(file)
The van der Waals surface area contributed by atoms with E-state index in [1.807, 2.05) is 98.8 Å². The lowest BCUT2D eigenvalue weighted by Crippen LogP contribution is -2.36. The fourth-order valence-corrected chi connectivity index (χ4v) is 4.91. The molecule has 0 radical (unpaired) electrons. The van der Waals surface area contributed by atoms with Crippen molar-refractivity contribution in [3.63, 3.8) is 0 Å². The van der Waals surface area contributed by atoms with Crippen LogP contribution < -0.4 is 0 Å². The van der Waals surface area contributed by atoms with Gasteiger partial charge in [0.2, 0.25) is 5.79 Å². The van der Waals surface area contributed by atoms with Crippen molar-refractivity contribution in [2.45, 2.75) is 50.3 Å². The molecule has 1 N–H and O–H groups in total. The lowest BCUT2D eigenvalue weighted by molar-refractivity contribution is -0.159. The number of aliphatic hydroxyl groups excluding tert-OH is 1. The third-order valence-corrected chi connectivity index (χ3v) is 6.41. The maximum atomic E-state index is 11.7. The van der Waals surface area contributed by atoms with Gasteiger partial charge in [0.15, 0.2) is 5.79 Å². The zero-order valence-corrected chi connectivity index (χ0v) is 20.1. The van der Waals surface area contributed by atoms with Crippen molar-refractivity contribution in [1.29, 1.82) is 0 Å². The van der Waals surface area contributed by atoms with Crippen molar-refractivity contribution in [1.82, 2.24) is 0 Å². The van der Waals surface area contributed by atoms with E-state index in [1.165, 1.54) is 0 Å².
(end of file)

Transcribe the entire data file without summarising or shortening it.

The van der Waals surface area contributed by atoms with E-state index in [1.807, 2.05) is 98.8 Å². The lowest BCUT2D eigenvalue weighted by Crippen LogP contribution is -2.36. The fourth-order valence-corrected chi connectivity index (χ4v) is 4.91. The molecule has 0 radical (unpaired) electrons. The van der Waals surface area contributed by atoms with Crippen molar-refractivity contribution in [3.63, 3.8) is 0 Å². The van der Waals surface area contributed by atoms with Crippen LogP contribution < -0.4 is 0 Å². The van der Waals surface area contributed by atoms with Gasteiger partial charge in [0.2, 0.25) is 5.79 Å². The van der Waals surface area contributed by atoms with Crippen molar-refractivity contribution in [2.45, 2.75) is 50.3 Å². The molecule has 1 N–H and O–H groups in total. The lowest BCUT2D eigenvalue weighted by molar-refractivity contribution is -0.159. The number of aliphatic hydroxyl groups excluding tert-OH is 1. The third-order valence-corrected chi connectivity index (χ3v) is 6.41. The maximum atomic E-state index is 11.7. The van der Waals surface area contributed by atoms with Gasteiger partial charge in [0.15, 0.2) is 5.79 Å². The zero-order valence-corrected chi connectivity index (χ0v) is 20.1. The van der Waals surface area contributed by atoms with Crippen molar-refractivity contribution in [1.29, 1.82) is 0 Å². The van der Waals surface area contributed by atoms with Crippen molar-refractivity contribution in [1.82, 2.24) is 0 Å². The van der Waals surface area contributed by atoms with E-state index in [1.165, 1.54) is 0 Å².